Sunday, June 14, 2009

More than Martin Luther

Although I haven’t studied it thoroughly, I find the era of the “Radical Reformation” to be pretty interesting. It doesn’t get a lot of attention compared to the “Magisterial Reformation” led by men like Luther, Zwingli and Calvin. Not many people know who Menno Simons is or Jacob Hutter or Conrad Grabel. As a rule, we are pretty ignorant of large swaths of our history in the church, almost as if we went from October 31, 1517 and jumped right into the current denominational structure we see today. But the Radical Reformation really took what the “Magisterial Reformers” started and went to a whole new level. In some ways that was very bad but in other ways it was (and is) sorely needed.

The Radical Reformers went beyond merely trying to "reform" the existing church and pretty much just chucked the whole thing. Given the state of Rome at the time, that is understandable. As these men shed tradition and turned to the Word, they found all sorts of issues to be outside of what was taught in Scripture, from an unhealthy laity-clergy distinction to infant baptism which led to many Radical Reformers being biblically baptized as believers and a lot of them subsequently paid for that action with their life, lives taken at the hands of both Roman Catholics and fellow Protestants.

So here is the problem. As the Radical Reformers broke away from centralized authority and sought their own way, inevitably many went so far afield that they wandered into error and outright heresy. For all of the quite orthodox men who led the early Radical Reformation, there were also plenty of heretics and kooks, men like Servetus and the “Zwickau prophets”. Freed from institutionalization of the church, some took that liberty and engaged in all manner of crass and immoral behavior like the libertines or abandoned core doctrines of the faith like the Trinity. That is a cautionary tale not a restrictive one. It really doesn’t matter what stream of the church you are in, from the most conservative and orthodox to the most liberal, the tendency to wander away from Scripture and into heresy must always be tempered by the Word of God.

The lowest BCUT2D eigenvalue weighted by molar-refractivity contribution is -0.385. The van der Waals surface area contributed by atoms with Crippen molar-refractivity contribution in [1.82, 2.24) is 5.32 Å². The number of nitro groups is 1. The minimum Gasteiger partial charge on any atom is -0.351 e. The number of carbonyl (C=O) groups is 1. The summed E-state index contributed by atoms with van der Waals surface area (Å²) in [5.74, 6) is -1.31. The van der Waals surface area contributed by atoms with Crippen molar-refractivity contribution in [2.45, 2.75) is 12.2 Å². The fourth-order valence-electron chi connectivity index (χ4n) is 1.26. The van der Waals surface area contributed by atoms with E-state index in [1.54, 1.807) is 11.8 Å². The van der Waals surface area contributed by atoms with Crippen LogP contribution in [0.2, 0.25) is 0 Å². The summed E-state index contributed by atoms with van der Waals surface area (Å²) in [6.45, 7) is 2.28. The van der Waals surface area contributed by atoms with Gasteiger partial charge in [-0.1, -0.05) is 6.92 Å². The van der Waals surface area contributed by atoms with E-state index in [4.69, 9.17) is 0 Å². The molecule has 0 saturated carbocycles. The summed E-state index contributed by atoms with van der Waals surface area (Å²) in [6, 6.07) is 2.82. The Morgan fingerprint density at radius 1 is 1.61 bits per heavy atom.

The excesses of some parts of the Radical Reformation have led many to categorically dump everything they believed. The guys from the White Horse Inn use “Anabaptist” like a curse word (of course to be fair, some Baptists use “magisterial Reformer” as a pejorative). It is a classic “baby with the bathwater” syndrome. That has in turn led to a paucity of material about these men and this era. Luckily with the rise of the internet, much of the material that was inaccessible a few years ago is now readily available with the click of a mouse.

It is vital to remember that even the greatest theologians, preachers, authors, servants are merely depraved sinners saved by grace. Was Menno Simons a perfect guy with flawless theology? Not hardly but then again neither was John Calvin or Martin Luther. The fact that these men were flawed sinners saved by grace doesn't negate their value to us today, whether the man in question is John Calvin or Balthasar Hubmaier.

I am planning on spending some time studying the Radical Reformation and will likely post some thoughts here as I go.

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